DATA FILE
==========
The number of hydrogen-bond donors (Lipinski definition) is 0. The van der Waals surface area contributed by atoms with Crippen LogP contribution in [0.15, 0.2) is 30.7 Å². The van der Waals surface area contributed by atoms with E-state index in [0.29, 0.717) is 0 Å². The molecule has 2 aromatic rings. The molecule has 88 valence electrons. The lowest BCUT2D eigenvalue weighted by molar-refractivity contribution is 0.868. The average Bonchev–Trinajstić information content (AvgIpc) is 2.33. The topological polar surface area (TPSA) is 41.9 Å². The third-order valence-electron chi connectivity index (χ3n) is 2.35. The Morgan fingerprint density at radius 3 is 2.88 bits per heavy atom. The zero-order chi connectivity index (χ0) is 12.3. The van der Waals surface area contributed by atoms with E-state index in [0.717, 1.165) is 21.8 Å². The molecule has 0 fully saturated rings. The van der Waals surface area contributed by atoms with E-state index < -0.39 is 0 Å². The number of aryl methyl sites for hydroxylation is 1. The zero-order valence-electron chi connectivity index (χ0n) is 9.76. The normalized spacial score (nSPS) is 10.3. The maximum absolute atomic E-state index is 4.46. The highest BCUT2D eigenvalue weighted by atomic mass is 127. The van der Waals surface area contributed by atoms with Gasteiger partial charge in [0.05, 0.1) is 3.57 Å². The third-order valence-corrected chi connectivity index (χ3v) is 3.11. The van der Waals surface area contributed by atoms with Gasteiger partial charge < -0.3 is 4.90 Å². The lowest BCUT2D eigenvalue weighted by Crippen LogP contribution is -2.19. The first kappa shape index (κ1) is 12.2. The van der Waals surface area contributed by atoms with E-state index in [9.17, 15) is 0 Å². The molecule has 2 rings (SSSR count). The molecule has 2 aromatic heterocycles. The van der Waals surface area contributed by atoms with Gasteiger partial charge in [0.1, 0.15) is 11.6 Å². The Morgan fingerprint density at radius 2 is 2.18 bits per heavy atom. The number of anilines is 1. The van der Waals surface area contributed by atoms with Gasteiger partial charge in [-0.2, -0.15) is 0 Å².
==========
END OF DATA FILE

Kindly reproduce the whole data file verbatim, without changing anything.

The number of hydrogen-bond donors (Lipinski definition) is 0. The van der Waals surface area contributed by atoms with Crippen LogP contribution in [0.15, 0.2) is 30.7 Å². The van der Waals surface area contributed by atoms with E-state index in [0.29, 0.717) is 0 Å². The molecule has 2 aromatic rings. The molecule has 88 valence electrons. The lowest BCUT2D eigenvalue weighted by molar-refractivity contribution is 0.868. The average Bonchev–Trinajstić information content (AvgIpc) is 2.33. The topological polar surface area (TPSA) is 41.9 Å². The third-order valence-electron chi connectivity index (χ3n) is 2.35. The Morgan fingerprint density at radius 3 is 2.88 bits per heavy atom. The zero-order chi connectivity index (χ0) is 12.3. The van der Waals surface area contributed by atoms with E-state index in [0.717, 1.165) is 21.8 Å². The molecule has 0 fully saturated rings. The van der Waals surface area contributed by atoms with E-state index < -0.39 is 0 Å². The number of aryl methyl sites for hydroxylation is 1. The zero-order valence-electron chi connectivity index (χ0n) is 9.76. The normalized spacial score (nSPS) is 10.3. The maximum absolute atomic E-state index is 4.46. The highest BCUT2D eigenvalue weighted by atomic mass is 127. The van der Waals surface area contributed by atoms with Gasteiger partial charge in [0.05, 0.1) is 3.57 Å². The third-order valence-corrected chi connectivity index (χ3v) is 3.11. The van der Waals surface area contributed by atoms with Gasteiger partial charge < -0.3 is 4.90 Å². The lowest BCUT2D eigenvalue weighted by Crippen LogP contribution is -2.19. The first kappa shape index (κ1) is 12.2. The van der Waals surface area contributed by atoms with E-state index in [9.17, 15) is 0 Å². The molecule has 2 rings (SSSR count). The molecule has 2 aromatic heterocycles. The van der Waals surface area contributed by atoms with Gasteiger partial charge in [0.1, 0.15) is 11.6 Å². The Morgan fingerprint density at radius 2 is 2.18 bits per heavy atom. The number of anilines is 1. The van der Waals surface area contributed by atoms with Gasteiger partial charge in [-0.2, -0.15) is 0 Å².